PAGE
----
Why do nomad camps exist? One of this blog's initial goals was to account for my 2007-2008 ethnography of nomad camps in Florence. In fact, Florence was no national exception. About 40,000 Roma were and still are estimated to be living in segregated urban camps. Back then I was interested in how those camps functioned as sites of urban marginality. Later on I began to ask how in the capitalist 'West' that form of racial segregation and urban dispossession emerged. As there was no comprehensive historical account of the genesis of nomad camps, I decided to write one myself. The article is now out, exploring the main practices, ideas, ideologies, agencies, and representations behind the making, in the mid-1960s, of the first 'halting areas for nomads' (aree sosta per nomadi). Based on archive research and oral history, and ethnographically discussing local dynamics occurring in Florence and Turin between the mid 1960s and the mid 1990s, the article's argument is that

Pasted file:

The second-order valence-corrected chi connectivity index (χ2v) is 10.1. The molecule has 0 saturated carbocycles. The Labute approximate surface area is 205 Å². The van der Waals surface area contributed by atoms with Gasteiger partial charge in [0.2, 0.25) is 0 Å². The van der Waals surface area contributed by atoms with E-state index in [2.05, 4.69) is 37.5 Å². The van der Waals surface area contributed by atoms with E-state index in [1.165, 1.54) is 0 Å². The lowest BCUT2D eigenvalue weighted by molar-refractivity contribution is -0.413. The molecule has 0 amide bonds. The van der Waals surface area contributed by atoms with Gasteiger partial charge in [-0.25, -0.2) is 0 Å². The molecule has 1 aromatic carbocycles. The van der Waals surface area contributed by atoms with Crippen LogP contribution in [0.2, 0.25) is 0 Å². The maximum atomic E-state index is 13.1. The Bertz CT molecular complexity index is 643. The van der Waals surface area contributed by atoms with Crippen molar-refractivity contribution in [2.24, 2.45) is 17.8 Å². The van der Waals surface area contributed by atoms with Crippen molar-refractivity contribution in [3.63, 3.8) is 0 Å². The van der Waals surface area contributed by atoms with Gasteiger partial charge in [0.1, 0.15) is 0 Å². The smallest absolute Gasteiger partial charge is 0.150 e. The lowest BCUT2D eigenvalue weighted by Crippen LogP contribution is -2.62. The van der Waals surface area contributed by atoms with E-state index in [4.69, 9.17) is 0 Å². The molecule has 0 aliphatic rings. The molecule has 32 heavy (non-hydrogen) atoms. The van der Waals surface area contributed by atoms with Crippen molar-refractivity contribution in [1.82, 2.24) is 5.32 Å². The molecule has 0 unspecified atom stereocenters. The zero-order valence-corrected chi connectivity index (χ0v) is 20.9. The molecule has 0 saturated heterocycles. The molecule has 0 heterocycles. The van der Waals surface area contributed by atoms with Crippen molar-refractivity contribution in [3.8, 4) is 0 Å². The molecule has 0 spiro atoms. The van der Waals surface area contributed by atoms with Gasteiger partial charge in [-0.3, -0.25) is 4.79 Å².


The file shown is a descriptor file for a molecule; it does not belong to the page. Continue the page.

|Florence. Olmatello camp (c.a. 1995)|
'sedentarisation, in the form of an initial solidarity and a later response to public disorder, and "the right to nomadism", i.e. an enigmatic device allowing the juxtaposition of Italian and foreign migrants, were the two main apparatuses [dispositifs], practical and discursive respectively, whereby the urban encapsulation of variously defined people of Romani descent was initially enacted'. (p. 277)
|Turin. The just-built Germagnano camp (2004)|
Previous studies on the origins of nomad camps discussed institutional racism's trajectories and how it materialized in local racist policies. Yet they overlooked precise contingent local policy and civil society actions shaping that particular socio-spatial form of racial segregation. Discussing those contingent local dynamics is what I hope I have achieved. More research needs to be done, exploring the legacies and structural forces behind segregation policies and state practices in Europe and the Global North, connecting them to similar processes in the Global South.